Hélène lives with her partner Danny. One evening, her brother Liam arrives without warning at their home. He is covered in blood. In a state of shock, he speaks confusedly about an “accident” and “a young injured guy” that he would have taken in his arms. Whereas Danny and Hélène try understand more about the event, the truth is twisted in Liam’s words, his speech becomes more and more ambiguous. Tensions arise in the heart of the house, gradually revealing the darkness of each of the three characters.
“Orphelins” is as well crafted as a psychological thriller, a spellbinding detective story or a dark comedy. Dennis Kelly keeps us under tension from beginning to end by showing us how the most raw violence can suddenly burst into a family unit and set it ablaze to the point of no return.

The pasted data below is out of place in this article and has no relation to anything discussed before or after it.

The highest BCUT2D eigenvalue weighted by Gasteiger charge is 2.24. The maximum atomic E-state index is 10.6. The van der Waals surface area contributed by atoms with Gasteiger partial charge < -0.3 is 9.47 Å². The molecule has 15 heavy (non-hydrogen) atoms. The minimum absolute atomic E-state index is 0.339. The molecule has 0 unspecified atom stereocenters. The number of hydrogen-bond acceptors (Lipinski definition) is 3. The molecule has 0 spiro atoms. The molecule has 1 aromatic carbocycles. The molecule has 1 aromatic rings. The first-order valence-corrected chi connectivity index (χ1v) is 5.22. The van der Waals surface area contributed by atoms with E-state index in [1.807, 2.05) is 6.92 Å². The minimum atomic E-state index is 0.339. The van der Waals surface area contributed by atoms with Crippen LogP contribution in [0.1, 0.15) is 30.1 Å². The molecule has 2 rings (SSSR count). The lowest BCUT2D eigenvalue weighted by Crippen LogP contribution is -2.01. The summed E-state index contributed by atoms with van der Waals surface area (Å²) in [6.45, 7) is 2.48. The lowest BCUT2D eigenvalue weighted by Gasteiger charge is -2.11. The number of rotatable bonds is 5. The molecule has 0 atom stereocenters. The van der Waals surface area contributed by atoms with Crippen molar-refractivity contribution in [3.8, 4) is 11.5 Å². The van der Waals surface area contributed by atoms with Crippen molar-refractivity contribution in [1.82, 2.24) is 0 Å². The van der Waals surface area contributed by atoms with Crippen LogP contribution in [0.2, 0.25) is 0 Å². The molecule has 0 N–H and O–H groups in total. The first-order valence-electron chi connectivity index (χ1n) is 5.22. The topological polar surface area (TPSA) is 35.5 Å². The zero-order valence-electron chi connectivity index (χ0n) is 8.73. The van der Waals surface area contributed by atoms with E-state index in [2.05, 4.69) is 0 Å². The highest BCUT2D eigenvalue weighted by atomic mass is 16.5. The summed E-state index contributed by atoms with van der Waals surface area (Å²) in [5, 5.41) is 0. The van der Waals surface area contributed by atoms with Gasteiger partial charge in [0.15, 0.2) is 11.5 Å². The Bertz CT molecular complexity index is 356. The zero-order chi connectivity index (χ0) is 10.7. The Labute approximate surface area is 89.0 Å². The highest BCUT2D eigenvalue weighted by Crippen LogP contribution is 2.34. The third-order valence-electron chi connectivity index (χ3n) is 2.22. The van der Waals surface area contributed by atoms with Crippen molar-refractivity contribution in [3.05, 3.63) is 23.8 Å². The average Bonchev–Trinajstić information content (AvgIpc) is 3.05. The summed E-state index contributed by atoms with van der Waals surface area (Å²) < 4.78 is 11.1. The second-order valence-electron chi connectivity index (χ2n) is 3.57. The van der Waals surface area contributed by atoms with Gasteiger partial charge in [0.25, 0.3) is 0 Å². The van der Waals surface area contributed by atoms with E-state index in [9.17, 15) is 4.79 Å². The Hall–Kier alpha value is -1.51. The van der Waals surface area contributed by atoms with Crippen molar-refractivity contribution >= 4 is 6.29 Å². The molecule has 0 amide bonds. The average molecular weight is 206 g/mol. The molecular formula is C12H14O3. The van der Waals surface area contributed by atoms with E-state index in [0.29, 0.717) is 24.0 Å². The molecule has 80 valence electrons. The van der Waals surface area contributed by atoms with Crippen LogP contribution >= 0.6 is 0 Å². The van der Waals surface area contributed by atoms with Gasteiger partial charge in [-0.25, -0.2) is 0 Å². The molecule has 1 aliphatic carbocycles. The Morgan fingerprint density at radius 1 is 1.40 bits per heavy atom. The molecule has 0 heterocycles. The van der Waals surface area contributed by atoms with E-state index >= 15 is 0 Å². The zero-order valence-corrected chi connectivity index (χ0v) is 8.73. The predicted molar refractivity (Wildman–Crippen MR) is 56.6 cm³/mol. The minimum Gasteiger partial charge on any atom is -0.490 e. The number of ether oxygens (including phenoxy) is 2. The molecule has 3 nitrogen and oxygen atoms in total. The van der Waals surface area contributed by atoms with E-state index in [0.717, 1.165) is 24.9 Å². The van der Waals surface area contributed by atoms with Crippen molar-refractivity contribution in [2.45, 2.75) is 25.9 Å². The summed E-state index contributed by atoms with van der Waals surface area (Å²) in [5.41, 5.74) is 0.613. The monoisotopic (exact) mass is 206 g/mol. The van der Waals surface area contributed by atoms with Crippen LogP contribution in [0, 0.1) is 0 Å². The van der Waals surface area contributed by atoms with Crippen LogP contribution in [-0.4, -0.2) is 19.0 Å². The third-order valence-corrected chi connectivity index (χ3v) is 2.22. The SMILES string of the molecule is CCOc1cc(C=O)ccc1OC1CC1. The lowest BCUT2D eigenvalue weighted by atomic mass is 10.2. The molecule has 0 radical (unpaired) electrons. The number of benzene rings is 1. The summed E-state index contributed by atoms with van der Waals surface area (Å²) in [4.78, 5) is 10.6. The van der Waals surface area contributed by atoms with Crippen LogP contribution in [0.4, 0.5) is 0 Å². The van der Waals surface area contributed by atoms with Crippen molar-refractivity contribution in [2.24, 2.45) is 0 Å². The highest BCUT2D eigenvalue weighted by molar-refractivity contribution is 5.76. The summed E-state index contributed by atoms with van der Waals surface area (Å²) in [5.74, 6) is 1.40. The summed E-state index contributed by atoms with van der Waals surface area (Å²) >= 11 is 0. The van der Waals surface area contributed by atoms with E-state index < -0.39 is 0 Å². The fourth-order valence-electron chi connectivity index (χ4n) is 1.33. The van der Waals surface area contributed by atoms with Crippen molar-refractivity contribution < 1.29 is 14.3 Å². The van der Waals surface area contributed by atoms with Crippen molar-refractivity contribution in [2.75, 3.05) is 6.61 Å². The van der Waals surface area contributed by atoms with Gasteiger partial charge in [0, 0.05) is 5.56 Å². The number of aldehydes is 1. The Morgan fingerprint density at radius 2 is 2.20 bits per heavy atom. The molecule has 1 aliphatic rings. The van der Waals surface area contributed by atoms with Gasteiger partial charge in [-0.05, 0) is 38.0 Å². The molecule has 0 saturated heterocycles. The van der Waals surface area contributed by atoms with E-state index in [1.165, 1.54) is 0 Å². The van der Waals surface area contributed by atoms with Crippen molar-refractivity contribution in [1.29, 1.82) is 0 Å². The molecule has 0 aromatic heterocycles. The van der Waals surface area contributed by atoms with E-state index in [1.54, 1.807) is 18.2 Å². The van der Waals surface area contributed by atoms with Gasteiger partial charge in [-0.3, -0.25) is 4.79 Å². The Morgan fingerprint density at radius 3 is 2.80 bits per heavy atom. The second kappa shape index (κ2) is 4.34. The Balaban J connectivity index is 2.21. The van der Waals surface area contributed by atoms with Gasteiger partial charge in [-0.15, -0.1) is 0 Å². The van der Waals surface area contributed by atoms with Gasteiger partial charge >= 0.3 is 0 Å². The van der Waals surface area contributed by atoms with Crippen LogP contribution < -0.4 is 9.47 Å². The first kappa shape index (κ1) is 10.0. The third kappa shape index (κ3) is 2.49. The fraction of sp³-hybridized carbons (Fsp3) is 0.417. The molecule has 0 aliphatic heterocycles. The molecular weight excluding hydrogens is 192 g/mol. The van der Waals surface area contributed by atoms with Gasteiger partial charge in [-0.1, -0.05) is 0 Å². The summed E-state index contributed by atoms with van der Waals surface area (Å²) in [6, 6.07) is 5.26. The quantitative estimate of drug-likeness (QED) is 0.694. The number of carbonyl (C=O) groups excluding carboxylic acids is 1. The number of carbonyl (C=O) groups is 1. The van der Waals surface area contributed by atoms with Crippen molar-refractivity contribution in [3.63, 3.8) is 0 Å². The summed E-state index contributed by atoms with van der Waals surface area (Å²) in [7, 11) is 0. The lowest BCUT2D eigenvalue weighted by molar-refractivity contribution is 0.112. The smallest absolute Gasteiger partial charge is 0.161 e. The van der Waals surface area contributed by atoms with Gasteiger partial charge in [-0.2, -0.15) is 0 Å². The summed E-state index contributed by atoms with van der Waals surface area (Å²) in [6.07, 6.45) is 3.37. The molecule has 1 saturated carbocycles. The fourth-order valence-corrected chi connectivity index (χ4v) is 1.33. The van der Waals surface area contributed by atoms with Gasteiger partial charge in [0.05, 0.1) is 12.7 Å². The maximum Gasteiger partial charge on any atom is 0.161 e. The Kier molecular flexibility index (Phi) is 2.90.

For Elsa Chêne, “if the play touches the heart, it is because in reality it speaks only of us, humans who believe that love is, and must be, definitively stronger than anything”. And as the play progresses, it is indeed love that we are going to be wary of, of this love that runs in the veins and sticks to the skin until it becomes slick, until it imposes, subjugates, and excludes everything that could legitimately nuance it.